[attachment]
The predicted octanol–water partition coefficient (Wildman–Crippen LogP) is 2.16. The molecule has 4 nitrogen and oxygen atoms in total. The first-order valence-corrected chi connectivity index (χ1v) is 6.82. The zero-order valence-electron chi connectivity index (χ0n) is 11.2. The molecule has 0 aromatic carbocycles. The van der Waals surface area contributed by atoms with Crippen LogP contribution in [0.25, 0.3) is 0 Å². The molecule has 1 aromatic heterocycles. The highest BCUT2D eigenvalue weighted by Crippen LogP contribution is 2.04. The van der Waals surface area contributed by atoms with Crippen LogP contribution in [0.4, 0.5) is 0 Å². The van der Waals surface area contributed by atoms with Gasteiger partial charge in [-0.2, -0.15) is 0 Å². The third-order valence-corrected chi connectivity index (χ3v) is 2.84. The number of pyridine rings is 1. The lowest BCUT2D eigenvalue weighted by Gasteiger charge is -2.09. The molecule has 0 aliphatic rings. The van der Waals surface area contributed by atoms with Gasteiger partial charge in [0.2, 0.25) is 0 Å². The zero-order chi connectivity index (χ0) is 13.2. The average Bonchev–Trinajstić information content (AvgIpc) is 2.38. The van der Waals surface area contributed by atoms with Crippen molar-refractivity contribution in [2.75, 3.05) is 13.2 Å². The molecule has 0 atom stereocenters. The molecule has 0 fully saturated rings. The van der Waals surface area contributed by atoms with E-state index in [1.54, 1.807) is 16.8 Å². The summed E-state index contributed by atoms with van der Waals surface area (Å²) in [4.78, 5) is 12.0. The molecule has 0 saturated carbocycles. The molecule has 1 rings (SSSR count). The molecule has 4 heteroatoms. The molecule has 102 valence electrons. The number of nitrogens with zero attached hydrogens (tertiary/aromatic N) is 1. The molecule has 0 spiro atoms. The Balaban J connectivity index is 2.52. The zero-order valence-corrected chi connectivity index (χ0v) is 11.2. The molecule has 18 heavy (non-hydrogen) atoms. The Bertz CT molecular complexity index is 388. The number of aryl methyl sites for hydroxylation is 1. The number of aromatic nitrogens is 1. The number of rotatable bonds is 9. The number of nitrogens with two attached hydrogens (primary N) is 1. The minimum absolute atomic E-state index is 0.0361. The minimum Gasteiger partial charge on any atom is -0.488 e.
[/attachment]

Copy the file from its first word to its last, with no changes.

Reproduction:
The predicted octanol–water partition coefficient (Wildman–Crippen LogP) is 2.16. The molecule has 4 nitrogen and oxygen atoms in total. The first-order valence-corrected chi connectivity index (χ1v) is 6.82. The zero-order valence-electron chi connectivity index (χ0n) is 11.2. The molecule has 0 aromatic carbocycles. The van der Waals surface area contributed by atoms with Crippen LogP contribution in [0.25, 0.3) is 0 Å². The molecule has 1 aromatic heterocycles. The highest BCUT2D eigenvalue weighted by Crippen LogP contribution is 2.04. The van der Waals surface area contributed by atoms with Crippen LogP contribution in [0.4, 0.5) is 0 Å². The van der Waals surface area contributed by atoms with Gasteiger partial charge in [-0.2, -0.15) is 0 Å². The third-order valence-corrected chi connectivity index (χ3v) is 2.84. The number of pyridine rings is 1. The lowest BCUT2D eigenvalue weighted by Gasteiger charge is -2.09. The molecule has 0 aliphatic rings. The van der Waals surface area contributed by atoms with Gasteiger partial charge in [0.2, 0.25) is 0 Å². The zero-order chi connectivity index (χ0) is 13.2. The average Bonchev–Trinajstić information content (AvgIpc) is 2.38. The van der Waals surface area contributed by atoms with Crippen molar-refractivity contribution in [2.75, 3.05) is 13.2 Å². The molecule has 0 atom stereocenters. The molecule has 0 fully saturated rings. The van der Waals surface area contributed by atoms with E-state index in [1.54, 1.807) is 16.8 Å². The summed E-state index contributed by atoms with van der Waals surface area (Å²) in [4.78, 5) is 12.0. The molecule has 0 saturated carbocycles. The molecule has 1 rings (SSSR count). The molecule has 4 heteroatoms. The molecule has 102 valence electrons. The number of nitrogens with zero attached hydrogens (tertiary/aromatic N) is 1. The molecule has 0 spiro atoms. The Balaban J connectivity index is 2.52. The zero-order valence-corrected chi connectivity index (χ0v) is 11.2. The molecule has 18 heavy (non-hydrogen) atoms. The Bertz CT molecular complexity index is 388. The number of aryl methyl sites for hydroxylation is 1. The number of aromatic nitrogens is 1. The number of rotatable bonds is 9. The number of nitrogens with two attached hydrogens (primary N) is 1. The minimum absolute atomic E-state index is 0.0361. The minimum Gasteiger partial charge on any atom is -0.488 e.